For this reason, patients who are candidates for liver transplants must stay sober for 6 months to a year because (depending on the hospital) before they qualify to get a transplant. The wait ensures the patient kicks the drinking habit completely because the alcohol relapse rate is high. Sadly, many die while waiting for liver transplantation because they cannot eliminate their alcohol addiction.


Maintain a Healthy Weight

Your liver doesn’t fail overnight. However, eating too many treats over time means that your diet can eventually damage your liver and kill you. Excess calories add up, and they need to go somewhere. Unfortunately, your liver happens to be one of those places where fat invades the cells.

If you combine excessive food indulgence with poor physical activity, you stockpile fat into your liver. It gets overwhelmed, damaged, inflamed. This leads to scarring, and eventually, you acquire Non-Alcoholic Fatty Liver Disease.

On top of that, you can also develop NASH or Non-Alcoholic Steatohepatitis. Overindulging with massive amounts of food can result in hepatitis. Since your digestive organs cannot handle the food, your liver scars and accumulate permanent damage. When this happens, it’s game over because your liver cells get replaced with useless scar tissue. With a failing liver, the only solution is a transplant.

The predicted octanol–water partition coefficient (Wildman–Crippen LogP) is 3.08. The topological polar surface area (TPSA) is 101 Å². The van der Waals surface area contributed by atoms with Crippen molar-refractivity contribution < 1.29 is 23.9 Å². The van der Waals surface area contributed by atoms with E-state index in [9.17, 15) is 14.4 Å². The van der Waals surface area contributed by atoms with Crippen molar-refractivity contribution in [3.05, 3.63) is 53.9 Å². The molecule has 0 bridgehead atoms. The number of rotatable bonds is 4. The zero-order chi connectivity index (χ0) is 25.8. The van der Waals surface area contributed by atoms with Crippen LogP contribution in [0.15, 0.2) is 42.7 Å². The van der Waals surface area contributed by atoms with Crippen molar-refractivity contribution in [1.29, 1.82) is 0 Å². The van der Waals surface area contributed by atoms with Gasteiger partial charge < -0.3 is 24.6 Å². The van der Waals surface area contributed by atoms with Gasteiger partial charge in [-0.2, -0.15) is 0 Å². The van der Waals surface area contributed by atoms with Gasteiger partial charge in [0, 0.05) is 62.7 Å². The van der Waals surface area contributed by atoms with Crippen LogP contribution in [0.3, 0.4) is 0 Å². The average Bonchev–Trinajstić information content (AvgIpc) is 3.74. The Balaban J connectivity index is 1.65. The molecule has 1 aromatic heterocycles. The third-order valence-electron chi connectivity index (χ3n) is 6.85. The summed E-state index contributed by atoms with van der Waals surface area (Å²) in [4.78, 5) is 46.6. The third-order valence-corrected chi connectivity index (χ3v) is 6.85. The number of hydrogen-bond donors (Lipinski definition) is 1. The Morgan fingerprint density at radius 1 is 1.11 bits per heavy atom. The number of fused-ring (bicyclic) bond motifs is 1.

Thus, you must do the following to take care of your liver:

  • Lose weight
  • Eat more fruits and veggies
  • Remove sugary drinks and treats from your diet
  • Exercise more
  • Take a high-quality multivitamin to fill nutrient gaps

Reduce Risk of Acquiring Hepatitis

One of the primary culprits of liver damage is acquired hepatitis B and C. You can get by sharing needles with drug use or from unprotected sex. Thus, never share needles and always use protection. For best results, speak with your doctor about receiving hepatitis vaccinations so your body can produce antibodies to help ward off the disease.

Speak With Your Doctor About Preventive Care

If you feel very concerned about your risk of liver cirrhosis, you must speak with your primary care physician so you can find ways to minimize the risks. Again, suffering from liver disease doesn’t happen overnight. It can take decades for your body to progress to cirrhosis.

Though that may seem like a far-fetched idea, everything hinges on what you do daily. Your habits could actually be damaging your liver. Remember, as your liver slowly decays, your quality of life will also drop. Hence, do your best today, so you don’t regret anything later on, and lament that you should have taken care of your body better.

Instead, do everything that you can in the present to protect your health and wellness. Focus on preventive health, so you don’t have to worry about treatments and solutions. If you want personalized health reports that offer insight into your future health, consider taking a CircleDNA test.

This innovative screening will examine your unique DNA and reveal genetic health risk factors that you may possibly face, including an elevated risk of cirrhosis. With these insightful reports, you can make lifestyle changes, may it be to your diet or exercise routine. As you embark on a holistic health journey, having factual information about genetic risk factors can help you make educated decisions that ensure you live a truly fruitful life.